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by Bob Brooke

A crystal chandelier glistens in the afternoon sun streaming through the lace-curtained windows. A young waitress balances a tray of pastries and coffees on one hand, while her patrons read the afternoon papers to the quiet strains of Mozart's Symphony Number 9 in G-major.

The atmosphere is quiet and reserved. The sweet smell of chocolate and fresh-brewed coffee mix with the heady smoke of European cigarettes. The waitress delicately sets a large glass filled with dense coffee and a dollop of ice cream topped with an Everest-like mound of whipped cream on my table. Next to it she places a glass plate on which is a slab of chocolate sponge cake, layered with rich chocolate icing and topped with an immense , ruby-red strawberry. This is the Sacher Torte, one of the many things for which Vienna has become well known.

Vienna has it all—beautiful buildings, graceful statues, grassy parks where string orchestras play Mozart, Strauss, and Beethoven, and delightful restaurants. It’s said that the Viennese work hard so that they can enjoy life. And one of those pleasant joys to be found in this city is in the hundreds of coffeehouses.

Coffeehouses in Vienna are not like any other. They’re little neighborhood pastry shops and cafés where the Viennese can drop in anytime, have some coffee and pastry while they read their daily newspapers or check the latest news on their laptops. Although patrons can stay as long as they wish without fear of upsetting the owners, during busy hours, it’s the courteous thing to stay only a short time.

Each Viennese coffeehouse is like a little jewel box, richly appointed and cozy, offering shelter from the hustle and bustle of this modern city. The institution dates back to 1683, when for two months Turkish armies laid siege to the city, isolating it from the rest of the world. Though Vienna's defenders numbered only about 15,000, the Turks almost succeeded in breaking through its fortifications.

When a combined force of imperial troops and relief armies from Lorraine, Bavaria, Saxony and Poland broke the siege, the Turks retreated and left behind 300 cannon, 15,000 tents, and lots of coffee beans.

The Austrian Emperor gave the beans to George Franz Kilschitzky, a courier who repeatedly has passed through enemy lines, as a reward for courageous deeds. Kolschitzky learned to roast and brew them and soon opened a coffeehouse.

The strong brew quickly caught on in Vienna and then spread through the rest of Europe. The coffeehouse flourished and café life became a part of the Viennese scene. By the 19th century, most businessmen negotiated their deals in coffeehouses. Men formulated philosophies and political ideologies, wrote books and newspaper articles, analyzed textbooks and lecture notes, composed symphonies, operettas and waltzes, began, cultivated and terminated romances, conveyed letters and messages, embellished memories and exchanged gossip.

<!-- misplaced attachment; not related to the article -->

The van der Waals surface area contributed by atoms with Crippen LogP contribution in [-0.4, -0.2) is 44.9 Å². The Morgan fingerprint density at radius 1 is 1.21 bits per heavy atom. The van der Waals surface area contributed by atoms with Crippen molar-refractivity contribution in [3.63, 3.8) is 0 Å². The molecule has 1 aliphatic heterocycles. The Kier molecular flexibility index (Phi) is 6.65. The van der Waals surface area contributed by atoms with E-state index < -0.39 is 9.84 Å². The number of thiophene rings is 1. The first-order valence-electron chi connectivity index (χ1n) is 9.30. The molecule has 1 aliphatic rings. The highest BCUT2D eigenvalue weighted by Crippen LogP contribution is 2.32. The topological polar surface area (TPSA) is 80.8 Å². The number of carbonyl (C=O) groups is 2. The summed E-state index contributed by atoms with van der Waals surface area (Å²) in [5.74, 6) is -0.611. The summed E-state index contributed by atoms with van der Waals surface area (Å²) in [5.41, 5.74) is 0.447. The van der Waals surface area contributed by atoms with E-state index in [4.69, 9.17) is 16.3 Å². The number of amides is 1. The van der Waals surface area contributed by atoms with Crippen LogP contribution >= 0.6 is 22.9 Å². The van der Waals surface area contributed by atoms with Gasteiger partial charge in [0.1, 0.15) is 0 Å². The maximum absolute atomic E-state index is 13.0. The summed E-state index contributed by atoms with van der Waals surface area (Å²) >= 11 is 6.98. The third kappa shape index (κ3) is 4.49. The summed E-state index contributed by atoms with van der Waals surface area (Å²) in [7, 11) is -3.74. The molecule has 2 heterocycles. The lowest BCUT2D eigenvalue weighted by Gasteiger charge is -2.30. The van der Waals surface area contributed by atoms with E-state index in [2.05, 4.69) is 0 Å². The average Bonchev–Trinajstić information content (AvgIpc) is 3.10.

Even in the 21st century Vienna's coffeehouses still serve many of these functions. All cultivate the mystique of coffee, offering different types and styles under a variety of fancy and sometimes obscure names. The Viennese like their coffee strong—with milk or cream. For instance, Melange is hot coffee with steamed milk, while cold coffee with vanilla ice cream and whipped cream served in a tall glass is known as Wiener Eiskafee. Pharisaer is coffee with rum, sugar and whipped cream, while Kaffee Kirsch is hot coffee with kirschwasser, the cherry brandy from Switzerland--and so on, and so on.

A variety of warm woods panel the walls in many while crystal sconces beam romantic light and curtains hang in the windows. The walls sparkle with polish, and tiny round ice cream tables stand in front of plushly upholstered banquettes. Waiters wear pressed dinner jackets, while waitresses wear black dresses with white, doily-like aprons. While the atmosphere is formal, the air is informal and a hush-like library environment prevails in some.

Coffeehouse food ranges form open-faced Danish tea sandwiches to rich creams and tortes. The variety of goodies is infinite—Napoleons, cream puffs, tarts and cakes of every description, all topped with mounds of whipped cream, known as Schlag. Coffeehouse owners also use Schlag to lighten a cup of coffee. Many patrons, including myself, like to eat it by the spoonful all by itself.

One of the most famous coffeehouses in this city of waltzes is the Cafe Mozart on Albertinaplatz. Many visitors also stop into the Sacher Hotel Café across from St. Stefan's Cathedral or Demel's, at Kohlmarkt 18, the pastry palace to end them all. Forget the calories and indulge.

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